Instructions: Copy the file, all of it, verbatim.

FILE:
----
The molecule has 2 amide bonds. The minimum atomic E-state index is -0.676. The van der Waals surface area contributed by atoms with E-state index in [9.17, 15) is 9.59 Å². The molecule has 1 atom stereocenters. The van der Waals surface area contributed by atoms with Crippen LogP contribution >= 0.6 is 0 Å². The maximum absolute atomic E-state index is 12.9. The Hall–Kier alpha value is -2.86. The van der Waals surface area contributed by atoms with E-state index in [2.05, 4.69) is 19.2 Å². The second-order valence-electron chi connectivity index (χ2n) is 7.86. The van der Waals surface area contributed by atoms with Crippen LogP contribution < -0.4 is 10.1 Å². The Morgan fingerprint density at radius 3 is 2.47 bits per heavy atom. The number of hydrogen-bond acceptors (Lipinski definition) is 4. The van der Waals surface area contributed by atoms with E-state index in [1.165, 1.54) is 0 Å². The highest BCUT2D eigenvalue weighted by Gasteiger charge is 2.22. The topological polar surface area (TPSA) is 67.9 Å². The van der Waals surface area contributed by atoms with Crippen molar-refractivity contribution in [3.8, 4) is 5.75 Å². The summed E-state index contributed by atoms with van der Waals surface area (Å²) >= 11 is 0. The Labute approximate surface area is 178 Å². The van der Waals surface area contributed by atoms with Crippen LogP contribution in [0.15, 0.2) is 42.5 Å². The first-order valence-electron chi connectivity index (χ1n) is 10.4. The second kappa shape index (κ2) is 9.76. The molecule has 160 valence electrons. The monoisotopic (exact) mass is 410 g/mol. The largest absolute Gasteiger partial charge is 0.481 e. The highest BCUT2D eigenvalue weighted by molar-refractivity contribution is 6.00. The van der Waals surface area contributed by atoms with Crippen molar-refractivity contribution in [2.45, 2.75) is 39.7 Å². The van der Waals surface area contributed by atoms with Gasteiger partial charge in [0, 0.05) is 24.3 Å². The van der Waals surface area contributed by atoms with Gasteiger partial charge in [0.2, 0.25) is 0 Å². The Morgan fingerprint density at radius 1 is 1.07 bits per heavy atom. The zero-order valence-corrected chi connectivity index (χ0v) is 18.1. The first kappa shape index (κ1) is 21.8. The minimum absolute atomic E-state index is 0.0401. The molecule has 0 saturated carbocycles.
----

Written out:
The molecule has 2 amide bonds. The minimum atomic E-state index is -0.676. The van der Waals surface area contributed by atoms with E-state index in [9.17, 15) is 9.59 Å². The molecule has 1 atom stereocenters. The van der Waals surface area contributed by atoms with Crippen LogP contribution >= 0.6 is 0 Å². The maximum absolute atomic E-state index is 12.9. The Hall–Kier alpha value is -2.86. The van der Waals surface area contributed by atoms with E-state index in [2.05, 4.69) is 19.2 Å². The second-order valence-electron chi connectivity index (χ2n) is 7.86. The van der Waals surface area contributed by atoms with Crippen LogP contribution < -0.4 is 10.1 Å². The Morgan fingerprint density at radius 3 is 2.47 bits per heavy atom. The number of hydrogen-bond acceptors (Lipinski definition) is 4. The van der Waals surface area contributed by atoms with E-state index in [1.165, 1.54) is 0 Å². The highest BCUT2D eigenvalue weighted by Gasteiger charge is 2.22. The topological polar surface area (TPSA) is 67.9 Å². The van der Waals surface area contributed by atoms with Crippen molar-refractivity contribution in [3.8, 4) is 5.75 Å². The summed E-state index contributed by atoms with van der Waals surface area (Å²) >= 11 is 0. The Labute approximate surface area is 178 Å². The van der Waals surface area contributed by atoms with Crippen LogP contribution in [0.15, 0.2) is 42.5 Å². The first-order valence-electron chi connectivity index (χ1n) is 10.4. The second kappa shape index (κ2) is 9.76. The molecule has 160 valence electrons. The monoisotopic (exact) mass is 410 g/mol. The largest absolute Gasteiger partial charge is 0.481 e. The highest BCUT2D eigenvalue weighted by molar-refractivity contribution is 6.00. The van der Waals surface area contributed by atoms with Crippen molar-refractivity contribution in [2.45, 2.75) is 39.7 Å². The van der Waals surface area contributed by atoms with Gasteiger partial charge in [0, 0.05) is 24.3 Å². The van der Waals surface area contributed by atoms with Gasteiger partial charge in [0.2, 0.25) is 0 Å². The Morgan fingerprint density at radius 1 is 1.07 bits per heavy atom. The zero-order valence-corrected chi connectivity index (χ0v) is 18.1. The first kappa shape index (κ1) is 21.8. The minimum absolute atomic E-state index is 0.0401. The molecule has 0 saturated carbocycles.